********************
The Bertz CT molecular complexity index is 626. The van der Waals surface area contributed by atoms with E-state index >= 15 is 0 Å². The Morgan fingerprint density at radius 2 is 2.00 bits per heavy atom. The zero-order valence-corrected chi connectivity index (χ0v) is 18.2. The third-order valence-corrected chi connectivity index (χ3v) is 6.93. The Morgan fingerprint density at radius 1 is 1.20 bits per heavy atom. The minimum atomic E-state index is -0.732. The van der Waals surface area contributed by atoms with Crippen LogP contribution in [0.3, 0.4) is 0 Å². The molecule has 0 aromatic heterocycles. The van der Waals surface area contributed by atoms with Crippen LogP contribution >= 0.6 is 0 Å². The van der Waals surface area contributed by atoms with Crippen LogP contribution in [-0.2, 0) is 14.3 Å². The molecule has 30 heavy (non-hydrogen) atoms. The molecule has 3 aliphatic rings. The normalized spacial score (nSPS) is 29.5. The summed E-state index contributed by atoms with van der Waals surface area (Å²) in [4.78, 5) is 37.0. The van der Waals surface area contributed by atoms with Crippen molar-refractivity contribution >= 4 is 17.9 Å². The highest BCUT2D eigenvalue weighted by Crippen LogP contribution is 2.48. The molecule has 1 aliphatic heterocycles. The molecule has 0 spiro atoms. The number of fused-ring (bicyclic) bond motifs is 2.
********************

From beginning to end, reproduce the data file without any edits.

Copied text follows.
The Bertz CT molecular complexity index is 626. The van der Waals surface area contributed by atoms with E-state index >= 15 is 0 Å². The Morgan fingerprint density at radius 2 is 2.00 bits per heavy atom. The zero-order valence-corrected chi connectivity index (χ0v) is 18.2. The third-order valence-corrected chi connectivity index (χ3v) is 6.93. The Morgan fingerprint density at radius 1 is 1.20 bits per heavy atom. The minimum atomic E-state index is -0.732. The van der Waals surface area contributed by atoms with Crippen LogP contribution in [0.3, 0.4) is 0 Å². The molecule has 0 aromatic heterocycles. The van der Waals surface area contributed by atoms with Crippen LogP contribution >= 0.6 is 0 Å². The van der Waals surface area contributed by atoms with Crippen LogP contribution in [-0.2, 0) is 14.3 Å². The molecule has 30 heavy (non-hydrogen) atoms. The molecule has 3 aliphatic rings. The normalized spacial score (nSPS) is 29.5. The summed E-state index contributed by atoms with van der Waals surface area (Å²) in [4.78, 5) is 37.0. The van der Waals surface area contributed by atoms with Crippen molar-refractivity contribution >= 4 is 17.9 Å². The highest BCUT2D eigenvalue weighted by Crippen LogP contribution is 2.48. The molecule has 1 aliphatic heterocycles. The molecule has 0 spiro atoms. The number of fused-ring (bicyclic) bond motifs is 2.